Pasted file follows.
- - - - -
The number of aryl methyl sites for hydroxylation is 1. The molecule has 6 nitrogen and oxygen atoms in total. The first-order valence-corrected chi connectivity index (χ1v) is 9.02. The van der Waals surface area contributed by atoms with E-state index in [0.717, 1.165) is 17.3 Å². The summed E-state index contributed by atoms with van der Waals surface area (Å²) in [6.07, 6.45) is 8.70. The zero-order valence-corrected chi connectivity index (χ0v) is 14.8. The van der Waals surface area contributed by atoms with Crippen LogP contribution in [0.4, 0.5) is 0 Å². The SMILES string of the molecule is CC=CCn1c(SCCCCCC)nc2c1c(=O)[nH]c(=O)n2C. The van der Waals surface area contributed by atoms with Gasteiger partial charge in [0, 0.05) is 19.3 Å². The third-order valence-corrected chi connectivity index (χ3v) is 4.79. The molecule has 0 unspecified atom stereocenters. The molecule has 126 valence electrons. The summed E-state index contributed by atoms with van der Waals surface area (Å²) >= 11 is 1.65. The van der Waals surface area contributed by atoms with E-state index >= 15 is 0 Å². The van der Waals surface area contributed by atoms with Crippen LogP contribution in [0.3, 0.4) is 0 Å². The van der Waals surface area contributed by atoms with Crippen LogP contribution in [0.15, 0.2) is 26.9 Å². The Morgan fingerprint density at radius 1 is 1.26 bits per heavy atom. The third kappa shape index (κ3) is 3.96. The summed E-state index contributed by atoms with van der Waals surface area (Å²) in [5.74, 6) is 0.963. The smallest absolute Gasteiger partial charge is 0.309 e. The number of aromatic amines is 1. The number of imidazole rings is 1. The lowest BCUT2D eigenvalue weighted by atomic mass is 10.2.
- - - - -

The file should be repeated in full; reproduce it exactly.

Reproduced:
The number of aryl methyl sites for hydroxylation is 1. The molecule has 6 nitrogen and oxygen atoms in total. The first-order valence-corrected chi connectivity index (χ1v) is 9.02. The van der Waals surface area contributed by atoms with E-state index in [0.717, 1.165) is 17.3 Å². The summed E-state index contributed by atoms with van der Waals surface area (Å²) in [6.07, 6.45) is 8.70. The zero-order valence-corrected chi connectivity index (χ0v) is 14.8. The van der Waals surface area contributed by atoms with Crippen LogP contribution in [0.4, 0.5) is 0 Å². The SMILES string of the molecule is CC=CCn1c(SCCCCCC)nc2c1c(=O)[nH]c(=O)n2C. The van der Waals surface area contributed by atoms with Gasteiger partial charge in [0, 0.05) is 19.3 Å². The third-order valence-corrected chi connectivity index (χ3v) is 4.79. The molecule has 0 unspecified atom stereocenters. The molecule has 126 valence electrons. The summed E-state index contributed by atoms with van der Waals surface area (Å²) >= 11 is 1.65. The van der Waals surface area contributed by atoms with E-state index >= 15 is 0 Å². The van der Waals surface area contributed by atoms with Crippen LogP contribution in [0.3, 0.4) is 0 Å². The van der Waals surface area contributed by atoms with Crippen LogP contribution in [0.15, 0.2) is 26.9 Å². The Morgan fingerprint density at radius 1 is 1.26 bits per heavy atom. The third kappa shape index (κ3) is 3.96. The summed E-state index contributed by atoms with van der Waals surface area (Å²) in [5.74, 6) is 0.963. The smallest absolute Gasteiger partial charge is 0.309 e. The number of aromatic amines is 1. The number of imidazole rings is 1. The lowest BCUT2D eigenvalue weighted by atomic mass is 10.2.